Over twenty years ago, my friend Kay Shamte and I decided to put together an event on stress management. We were far from confident that Kenyans would feel comfortable talking about the subject, but to our great relief it turned out that the groups we assembled were extremely pleased to have the opportunity to discuss the symptoms and sources of their stress, along with what they could do to cope with it better.
A few months later, encouraged by the earlier positive reception, I conducted such a session at a coastal hotel with the board and senior management of a major parastatal. Towards the end, in the late afternoon, I was leading them in deep breathing exercises, their spectacles on the tables in front of them and the lights switched off. While they were in this blissful state their Permanent Secretary entered the silent gloom to close the event – you can just imagine his confusion!
After another such session, for a collection of senior managers gathered by the Kenya Institute of Management, two of the participants expressed outrage when evaluating my performance, insisting I should never be allowed to run any event for KIM again as for some strange reason I had offended their religious beliefs.
Religious beliefs? Well yes, it turns out that even the innocent activity of deep, calm breathing, without even a whisper of a thought in the direction of meditation, is enough to arouse feelings of serious unease in some people. To such folk it smacks of spirituality, of New Age mysticism, with all the negative connotations of… er, I’m not quite sure what. The fact that deep breathing and meditation are (rightly) associated with Buddhism can merely add fuel to this spurious fire.
No wonder, therefore, that a less threatening word for relaxing, de-stressing, focusing, being “present”, and all such good things has come into increasingly common use: “Mindfulness”. For those who can’t handle terms they feel clash with their sense of what is proper, mindfulness puts them more at ease. It’s far away from the world of self-help gurus, swamis with long hair and strange clothes, and is adequately palatable for your average executive in a suit.
I was led to reflect on my earlier experiences while watching a video of down-to-earth American television anchor Dan Harris telling an audience of Silicon Valley techies how he had embarked on a skeptical odyssey through the strange worlds of spirituality and self-help… and through it discovered a way to become happier. (Here’s the link: https://www.youtube.com/watch?v=EBcWY2866So) It also led him to write a book about his journey, 10% Happier.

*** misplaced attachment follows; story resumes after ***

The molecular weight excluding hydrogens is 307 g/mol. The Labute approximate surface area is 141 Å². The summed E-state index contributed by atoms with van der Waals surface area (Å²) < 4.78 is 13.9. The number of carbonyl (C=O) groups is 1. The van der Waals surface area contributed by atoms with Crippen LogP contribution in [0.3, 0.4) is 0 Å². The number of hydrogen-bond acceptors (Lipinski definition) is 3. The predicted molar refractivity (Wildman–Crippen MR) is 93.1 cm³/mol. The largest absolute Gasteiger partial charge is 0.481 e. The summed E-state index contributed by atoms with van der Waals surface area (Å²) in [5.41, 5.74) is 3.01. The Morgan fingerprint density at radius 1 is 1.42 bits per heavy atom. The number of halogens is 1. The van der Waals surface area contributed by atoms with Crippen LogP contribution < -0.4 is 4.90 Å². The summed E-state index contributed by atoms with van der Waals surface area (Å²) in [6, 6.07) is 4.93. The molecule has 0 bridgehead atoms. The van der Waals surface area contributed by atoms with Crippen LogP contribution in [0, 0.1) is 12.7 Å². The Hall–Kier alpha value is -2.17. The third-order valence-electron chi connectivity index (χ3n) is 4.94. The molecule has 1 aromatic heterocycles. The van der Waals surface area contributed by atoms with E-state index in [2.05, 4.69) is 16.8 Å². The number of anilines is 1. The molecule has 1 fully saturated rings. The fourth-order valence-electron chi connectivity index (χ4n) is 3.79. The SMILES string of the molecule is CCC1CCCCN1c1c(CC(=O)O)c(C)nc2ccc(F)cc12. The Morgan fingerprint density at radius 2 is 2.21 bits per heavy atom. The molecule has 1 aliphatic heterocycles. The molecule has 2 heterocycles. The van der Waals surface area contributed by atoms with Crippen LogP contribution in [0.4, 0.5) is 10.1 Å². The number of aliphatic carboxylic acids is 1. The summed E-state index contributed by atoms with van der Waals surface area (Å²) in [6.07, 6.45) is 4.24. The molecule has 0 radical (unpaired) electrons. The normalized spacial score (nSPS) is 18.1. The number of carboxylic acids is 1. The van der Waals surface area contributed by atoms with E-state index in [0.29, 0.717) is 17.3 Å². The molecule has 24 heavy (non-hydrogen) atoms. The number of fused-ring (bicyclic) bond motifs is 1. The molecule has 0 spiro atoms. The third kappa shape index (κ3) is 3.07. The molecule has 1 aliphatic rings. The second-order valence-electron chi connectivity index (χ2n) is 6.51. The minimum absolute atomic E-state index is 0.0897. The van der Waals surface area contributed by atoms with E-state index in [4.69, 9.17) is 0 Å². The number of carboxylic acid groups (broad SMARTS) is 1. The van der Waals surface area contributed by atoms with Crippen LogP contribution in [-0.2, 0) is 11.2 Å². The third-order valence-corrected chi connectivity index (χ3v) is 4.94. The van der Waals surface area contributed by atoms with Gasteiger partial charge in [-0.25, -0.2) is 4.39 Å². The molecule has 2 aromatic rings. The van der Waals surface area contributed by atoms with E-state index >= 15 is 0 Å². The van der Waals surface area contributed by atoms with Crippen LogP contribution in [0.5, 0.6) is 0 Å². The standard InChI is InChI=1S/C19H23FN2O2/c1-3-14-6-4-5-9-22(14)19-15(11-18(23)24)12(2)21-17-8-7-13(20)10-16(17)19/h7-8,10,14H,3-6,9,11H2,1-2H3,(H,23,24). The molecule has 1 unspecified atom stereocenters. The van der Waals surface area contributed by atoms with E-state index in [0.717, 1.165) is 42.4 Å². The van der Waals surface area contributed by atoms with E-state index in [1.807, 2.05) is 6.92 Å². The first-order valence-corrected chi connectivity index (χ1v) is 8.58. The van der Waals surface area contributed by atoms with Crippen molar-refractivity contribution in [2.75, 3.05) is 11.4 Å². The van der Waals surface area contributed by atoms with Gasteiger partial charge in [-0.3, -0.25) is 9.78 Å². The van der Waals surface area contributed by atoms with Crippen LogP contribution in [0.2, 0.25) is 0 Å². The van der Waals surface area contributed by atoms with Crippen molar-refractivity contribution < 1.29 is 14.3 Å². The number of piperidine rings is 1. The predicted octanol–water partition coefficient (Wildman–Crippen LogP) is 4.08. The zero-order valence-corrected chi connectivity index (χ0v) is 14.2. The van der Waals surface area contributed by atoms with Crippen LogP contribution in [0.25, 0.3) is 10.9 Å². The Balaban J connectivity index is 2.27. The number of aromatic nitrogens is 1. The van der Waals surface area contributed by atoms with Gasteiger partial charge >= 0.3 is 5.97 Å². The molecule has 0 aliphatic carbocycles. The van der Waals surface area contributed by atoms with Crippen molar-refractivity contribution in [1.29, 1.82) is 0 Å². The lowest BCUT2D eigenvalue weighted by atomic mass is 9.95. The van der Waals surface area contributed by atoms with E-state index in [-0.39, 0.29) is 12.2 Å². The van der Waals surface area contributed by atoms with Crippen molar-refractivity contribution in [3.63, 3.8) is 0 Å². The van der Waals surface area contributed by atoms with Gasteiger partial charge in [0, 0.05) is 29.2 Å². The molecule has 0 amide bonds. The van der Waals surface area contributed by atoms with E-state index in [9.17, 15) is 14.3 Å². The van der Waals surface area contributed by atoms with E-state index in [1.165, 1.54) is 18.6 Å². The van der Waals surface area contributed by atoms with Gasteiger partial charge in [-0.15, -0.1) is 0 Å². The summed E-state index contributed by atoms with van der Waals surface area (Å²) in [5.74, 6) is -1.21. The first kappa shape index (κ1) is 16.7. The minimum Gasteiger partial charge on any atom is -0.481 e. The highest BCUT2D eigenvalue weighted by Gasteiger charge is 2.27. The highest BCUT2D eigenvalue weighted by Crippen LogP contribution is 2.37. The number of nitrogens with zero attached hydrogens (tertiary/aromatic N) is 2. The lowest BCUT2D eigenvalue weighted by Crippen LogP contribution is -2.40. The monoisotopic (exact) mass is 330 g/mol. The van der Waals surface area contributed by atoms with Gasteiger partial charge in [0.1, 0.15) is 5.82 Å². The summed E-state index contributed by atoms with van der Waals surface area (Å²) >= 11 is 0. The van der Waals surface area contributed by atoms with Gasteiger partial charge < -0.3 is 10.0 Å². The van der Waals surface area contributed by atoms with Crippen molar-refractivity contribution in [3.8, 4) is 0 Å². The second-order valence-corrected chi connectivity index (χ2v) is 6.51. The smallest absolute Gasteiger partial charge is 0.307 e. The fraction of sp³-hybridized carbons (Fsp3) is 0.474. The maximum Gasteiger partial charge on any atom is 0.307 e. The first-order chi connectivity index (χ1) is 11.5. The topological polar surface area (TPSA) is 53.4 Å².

After having a nationally televised panic attack on Good Morning America, Harris knew he had to make some changes. A lifelong non-believer, he found himself on a bizarre adventure, as a result of which he eventually realised that the source of his problems was the very thing he always thought was his greatest asset: the incessant, insatiable voice in his head, which had both propelled him through the ranks of a highly competitive business and also led him to make the bad decisions that provoked his on-air freeze.
We all have a voice in our head, explained Harris. It’s what makes us lose our temper unnecessarily, check our e-mails compulsively, eat when we’re not hungry, and fixate on the past and the future at the expense of the present. Most of us assume we’re stuck with this voice and that there is nothing we can do to rein it in. But Harris stumbled on a way.
It was a far cry from the miracle cures peddled by the self-help swamis he met, something he always assumed to be either impossible or useless: it was meditation. After learning about research that suggests meditation can do everything from lower your blood pressure to rewire your brain, Harris started exploring how CEOs, scientists, and even marines are now using it to reach increased calmness, focus and happiness. But why should we be surprised? I’ve also heard of prisoners in jails benefitting greatly from practicing meditation.
For many (not excluding me), when we are being taught to meditate our minds simply refuse to empty as instructed. The best we can manage is contemplation, despite being guided to focus on our breath as it emerges from our nose, or in other ways to ban our mental clutter. Like Harris, we feel like failures, frustrated by our inability to not think, to not keep processing issues and to-do lists.
My advice? Don’t be too ambitious, and certainly not as you start. I recently attended a musical function at my grandsons’ primary school, and guess what: to settle the children down, to have them be fully present, the teacher running the show got us all to indulge in a mindfulness exercise – some deep breathing, which worked like a charm. Well, you might say, this was California. But also this year, during a programme hosted by the World Bank I attended for consultants like myself (the subject of an earlier column), I was delighted to see that at the end of one of the days a slot was reserved for mindfulness. Yes, the World Bank, promoting mindfulness.
So now, emboldened by these two experiences, these days when I am running a workshop and I want an unruly group to pay attention, or a flagging one to re-energise, I lead them in deep breathing exercises. It works like a charm, and needless to say I don’t mention any “M” words.
My advice to the sober readers of this column is therefore to put aside the distracting myths that accompany meditation and mindfulness. Just think of them as Mark Williams and Danny Penman describe in their book, Mindfulness – a Practical Guide to Finding Peace in a Frantic World, as “mental training” that can readily exist within anyone’s religious beliefs, or in their absence. And don’t think in terms of failure or success. Just breathe deeply!